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Emerging patterns

The changing media landscape across the world
Today, journalists are facing many challenges and mainstream media itself is struggling due to the evolution of new media.
Today, journalists are facing many challenges and mainstream media itself is struggling due to the evolution of new media.
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Mehmal Sarfraz   |   Published 30.06.22, 03:09 AM

Working in the media has not been easy for many journalists around the world in recent years. There are many reasons for this — from political polarisation to online trolling, from some media outlets normalising hate speech to authoritarian leaders expecting complete pliancy. The media landscape has, thus, changed globally. Journalists who try to do their jobs — reporting facts and analysing issues critically — face the brunt for doing their work in an ethical manner. The recent arrest of the co-founder of Alt News, Mohammed Zubair, in India for a tweet from 2018, critics of the Narendra Modi government allege, is yet another instance of authoritarianism and of the Bharatiya Janata Party’s policy of silencing those who stand up to power. In India, Twitter has withheld several handles of journalists, including that of Rana Ayyub, due to objections raised by the Indian government and local laws. It is quite appalling that Indian journalists who are reporting facts, confronting fake news, and are brave enough to challenge an authoritarian government are being punished for their work. But this is not something that should be surprising given the fact that authoritarian regimes and populist leaders around the world see the media in black-and-white terms: ‘with us or against us’. If you do not support a regime or its leaders, you will be called a ‘sell-out’, ‘paid tout’, ‘agent’, ‘traitor’, ‘fake news’ (Donald Trump’s much-loved rhetoric for all media organisations he disliked) and much more.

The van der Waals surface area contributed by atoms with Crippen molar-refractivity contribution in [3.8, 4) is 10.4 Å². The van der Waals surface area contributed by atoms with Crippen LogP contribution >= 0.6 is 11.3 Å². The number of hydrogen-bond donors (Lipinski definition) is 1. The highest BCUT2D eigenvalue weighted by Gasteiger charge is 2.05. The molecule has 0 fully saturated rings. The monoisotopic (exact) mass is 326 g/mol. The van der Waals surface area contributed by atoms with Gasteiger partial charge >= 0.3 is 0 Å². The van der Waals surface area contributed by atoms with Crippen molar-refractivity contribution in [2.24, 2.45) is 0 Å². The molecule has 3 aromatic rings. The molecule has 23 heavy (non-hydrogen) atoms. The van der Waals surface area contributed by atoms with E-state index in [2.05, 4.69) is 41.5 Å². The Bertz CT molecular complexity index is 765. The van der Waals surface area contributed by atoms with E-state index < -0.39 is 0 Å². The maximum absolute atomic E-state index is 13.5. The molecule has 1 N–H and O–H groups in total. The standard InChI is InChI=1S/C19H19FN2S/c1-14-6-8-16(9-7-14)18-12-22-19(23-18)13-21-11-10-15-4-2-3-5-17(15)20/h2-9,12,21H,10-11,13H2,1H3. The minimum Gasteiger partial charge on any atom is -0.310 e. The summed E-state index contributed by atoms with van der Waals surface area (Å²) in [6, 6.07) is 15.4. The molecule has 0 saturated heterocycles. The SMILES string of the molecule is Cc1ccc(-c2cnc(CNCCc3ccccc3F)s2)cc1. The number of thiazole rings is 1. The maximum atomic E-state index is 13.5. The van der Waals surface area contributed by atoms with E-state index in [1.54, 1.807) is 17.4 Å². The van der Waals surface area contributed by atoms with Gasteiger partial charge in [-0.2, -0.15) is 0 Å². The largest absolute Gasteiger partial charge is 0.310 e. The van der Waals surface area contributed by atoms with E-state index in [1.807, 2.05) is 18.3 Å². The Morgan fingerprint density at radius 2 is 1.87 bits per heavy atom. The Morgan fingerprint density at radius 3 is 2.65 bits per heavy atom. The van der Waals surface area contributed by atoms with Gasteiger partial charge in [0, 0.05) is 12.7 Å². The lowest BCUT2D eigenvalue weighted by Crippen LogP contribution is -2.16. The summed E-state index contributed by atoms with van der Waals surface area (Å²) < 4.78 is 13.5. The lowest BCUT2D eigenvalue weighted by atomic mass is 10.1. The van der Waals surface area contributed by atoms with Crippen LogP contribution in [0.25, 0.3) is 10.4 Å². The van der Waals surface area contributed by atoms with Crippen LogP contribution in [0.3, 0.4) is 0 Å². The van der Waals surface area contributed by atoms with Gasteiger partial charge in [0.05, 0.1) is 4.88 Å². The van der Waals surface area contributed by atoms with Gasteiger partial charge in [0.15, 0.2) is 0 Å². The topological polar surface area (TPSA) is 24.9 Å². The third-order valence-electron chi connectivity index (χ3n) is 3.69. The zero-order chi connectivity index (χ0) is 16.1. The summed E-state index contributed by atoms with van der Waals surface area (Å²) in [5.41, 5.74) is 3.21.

We have seen this in Pakistan as well. On the one hand, social media has given voice to many marginalised communities but on the other, it has also weaponised hate and misinformation. Fake news is not a genuine mistake by a journalist but a lie that is spread intentionally and systematically. Mostly, our leaders repeat lies and hammer it so confidently and repeatedly that their supporters genuinely start believing those lies. This has led to political polarisation to a level that we had not seen before. The media are no different and have been a victim of these changing societal and technological trends.

Today, journalists are facing many challenges and mainstream media itself is struggling due to the evolution of new media. At a recent media conference organised by the Centre for Excellence in Journalism in Karachi, some issues were discussed about the current media landscape, whether we need media regulations or not, censorship, digital media and such other related topics. One interesting thing that was highlighted was how mainstream media is not understanding the rise of digital media and what it entails. I gave an analogy of digital media being the Twenty20 format of cricket. A lot of cricketers and cricket fans say that Test cricket is the purest form of cricket. This reminds me of print media, which is also considered the most responsible and purest form of journalism. T20 cricket was criticised when it was introduced but is now one of the most-watched formats of the game because it is short and highly unpredictable. It keeps the audience entertained. The ICC Men’s T20 World Cup had record viewership globally, with the match between India and Pakistan being the “most viewed T20I match in history” as per the International Cricket Council. According to the ICC, the T20 World Cup “broke viewership records in several regions, including garnering a record television reach of 167 million”. But it does not take away from the fact that Test cricket is, indeed, the pinnacle of cricket and shows the real skills of a cricketer. We have seen how the media around the world, including those in Pakistan, are evolving from print journalism to television and now — slowly but gradually — to digital as well. Digital is the future — some say the present too.